To me, this chart sums up everything that is wrong with this economy, on so many different levels.
I’ve run similar charts like this before. But now, with the just-released income data from the Census Bureau, we can see for the first time the entire business cycle from the peak in 2000 to the latest peak in 2008. And we can say, without fear of contradiction:
Boy, this sure was a putrid period for college grads!
Since 2000, the real earnings of college-educated workers have been on a downward trend (these are full-time workers with a bachelor’s degree only). They poked up ever so slightly in 2008, but not enough to even get back to 2006 levels, much less 2000.
How the heck can we run a modern economy when college grads have falling real wages? The answer is, we can’t.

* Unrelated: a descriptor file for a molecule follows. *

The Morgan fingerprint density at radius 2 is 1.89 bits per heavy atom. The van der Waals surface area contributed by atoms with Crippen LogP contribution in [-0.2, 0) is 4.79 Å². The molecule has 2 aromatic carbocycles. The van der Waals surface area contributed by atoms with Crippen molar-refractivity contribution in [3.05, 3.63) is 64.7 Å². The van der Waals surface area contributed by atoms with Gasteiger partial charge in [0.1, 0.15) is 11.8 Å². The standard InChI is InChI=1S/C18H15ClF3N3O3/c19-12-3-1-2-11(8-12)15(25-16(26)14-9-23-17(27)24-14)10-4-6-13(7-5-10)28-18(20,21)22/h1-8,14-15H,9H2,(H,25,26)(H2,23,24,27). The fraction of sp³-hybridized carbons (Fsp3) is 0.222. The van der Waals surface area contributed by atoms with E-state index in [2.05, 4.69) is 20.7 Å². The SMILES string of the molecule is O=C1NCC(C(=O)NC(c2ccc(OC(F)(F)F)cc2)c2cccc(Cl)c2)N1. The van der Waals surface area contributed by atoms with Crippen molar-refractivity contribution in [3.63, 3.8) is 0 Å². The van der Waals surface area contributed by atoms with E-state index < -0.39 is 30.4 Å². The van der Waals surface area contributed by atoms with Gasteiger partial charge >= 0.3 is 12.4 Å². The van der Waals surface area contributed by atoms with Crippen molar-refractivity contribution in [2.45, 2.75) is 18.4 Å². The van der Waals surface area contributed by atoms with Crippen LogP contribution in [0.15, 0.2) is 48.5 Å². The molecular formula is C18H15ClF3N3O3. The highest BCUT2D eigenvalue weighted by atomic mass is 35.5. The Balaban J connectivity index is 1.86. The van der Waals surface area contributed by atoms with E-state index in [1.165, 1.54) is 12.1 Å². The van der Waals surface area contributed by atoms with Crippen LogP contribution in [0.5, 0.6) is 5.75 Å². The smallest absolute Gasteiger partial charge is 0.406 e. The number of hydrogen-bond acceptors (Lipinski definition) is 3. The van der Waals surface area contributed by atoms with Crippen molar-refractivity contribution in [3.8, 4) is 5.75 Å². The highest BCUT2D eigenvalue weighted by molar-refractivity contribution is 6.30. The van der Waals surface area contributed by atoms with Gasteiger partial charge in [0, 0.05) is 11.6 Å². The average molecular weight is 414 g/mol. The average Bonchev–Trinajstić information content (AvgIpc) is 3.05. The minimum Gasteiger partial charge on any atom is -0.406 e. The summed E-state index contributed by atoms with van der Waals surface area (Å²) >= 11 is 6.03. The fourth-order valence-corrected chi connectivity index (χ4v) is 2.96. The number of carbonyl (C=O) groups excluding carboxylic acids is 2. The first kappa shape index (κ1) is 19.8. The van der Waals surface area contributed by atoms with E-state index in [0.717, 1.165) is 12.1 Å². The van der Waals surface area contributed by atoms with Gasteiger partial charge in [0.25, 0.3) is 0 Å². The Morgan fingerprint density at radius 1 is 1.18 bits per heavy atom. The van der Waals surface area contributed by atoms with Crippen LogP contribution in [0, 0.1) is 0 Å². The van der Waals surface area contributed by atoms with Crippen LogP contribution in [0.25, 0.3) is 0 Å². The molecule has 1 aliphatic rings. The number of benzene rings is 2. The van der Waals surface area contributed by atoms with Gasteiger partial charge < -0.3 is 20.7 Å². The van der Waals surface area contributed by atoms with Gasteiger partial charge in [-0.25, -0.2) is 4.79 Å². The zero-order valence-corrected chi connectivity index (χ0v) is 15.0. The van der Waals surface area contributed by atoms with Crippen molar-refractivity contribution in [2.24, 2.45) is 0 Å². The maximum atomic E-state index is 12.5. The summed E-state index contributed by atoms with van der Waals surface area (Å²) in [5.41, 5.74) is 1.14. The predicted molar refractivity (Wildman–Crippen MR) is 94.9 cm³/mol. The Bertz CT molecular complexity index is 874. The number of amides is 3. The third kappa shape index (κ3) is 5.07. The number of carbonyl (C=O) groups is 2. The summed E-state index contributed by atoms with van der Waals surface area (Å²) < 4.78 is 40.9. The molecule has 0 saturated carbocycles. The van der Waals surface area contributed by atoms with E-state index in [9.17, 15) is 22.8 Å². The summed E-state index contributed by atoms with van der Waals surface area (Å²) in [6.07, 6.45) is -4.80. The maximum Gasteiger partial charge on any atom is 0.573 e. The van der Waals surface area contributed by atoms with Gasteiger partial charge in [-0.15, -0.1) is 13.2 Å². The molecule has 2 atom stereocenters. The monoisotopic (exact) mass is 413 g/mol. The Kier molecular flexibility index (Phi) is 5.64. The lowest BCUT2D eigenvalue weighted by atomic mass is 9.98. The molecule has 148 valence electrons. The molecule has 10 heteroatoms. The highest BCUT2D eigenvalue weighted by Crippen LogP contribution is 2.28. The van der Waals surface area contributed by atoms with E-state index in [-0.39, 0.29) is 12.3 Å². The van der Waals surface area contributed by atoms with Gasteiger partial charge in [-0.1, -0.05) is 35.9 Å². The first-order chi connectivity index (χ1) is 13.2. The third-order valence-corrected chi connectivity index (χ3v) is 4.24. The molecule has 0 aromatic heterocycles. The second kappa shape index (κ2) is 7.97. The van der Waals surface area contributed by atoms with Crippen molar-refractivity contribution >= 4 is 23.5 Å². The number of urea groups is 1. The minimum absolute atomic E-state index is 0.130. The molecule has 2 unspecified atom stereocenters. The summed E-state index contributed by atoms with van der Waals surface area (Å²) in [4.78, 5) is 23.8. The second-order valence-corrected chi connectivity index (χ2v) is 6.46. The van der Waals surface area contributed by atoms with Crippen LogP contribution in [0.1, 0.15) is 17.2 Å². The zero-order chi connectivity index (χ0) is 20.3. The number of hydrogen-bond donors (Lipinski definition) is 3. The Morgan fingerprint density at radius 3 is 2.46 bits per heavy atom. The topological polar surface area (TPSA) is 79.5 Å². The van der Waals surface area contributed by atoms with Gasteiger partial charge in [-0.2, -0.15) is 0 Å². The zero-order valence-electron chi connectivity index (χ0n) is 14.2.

For one, the only way we can compete globally is by having a better-educated and capable workforce. That means encouraging more young Americans to get a college education. But if the real pay for college grads is falling, then the pro-college argument becomes a lot tougher to make.
Moreover, if college-educated workers are doing worse, that suggests everyone with less than a college education is doing worse as well.
Third—and this is my own pet hobby horse—college-educated wages were falling even before the mass introduction of subprime mortgages, and even before the housing market really ran amok.
That suggests to me, at least, that there’s an underlying problem in the U.S. economy which goes far beyond the financial crisis. I’ve written about the innovation shortfall, and the problems with U.S. trade.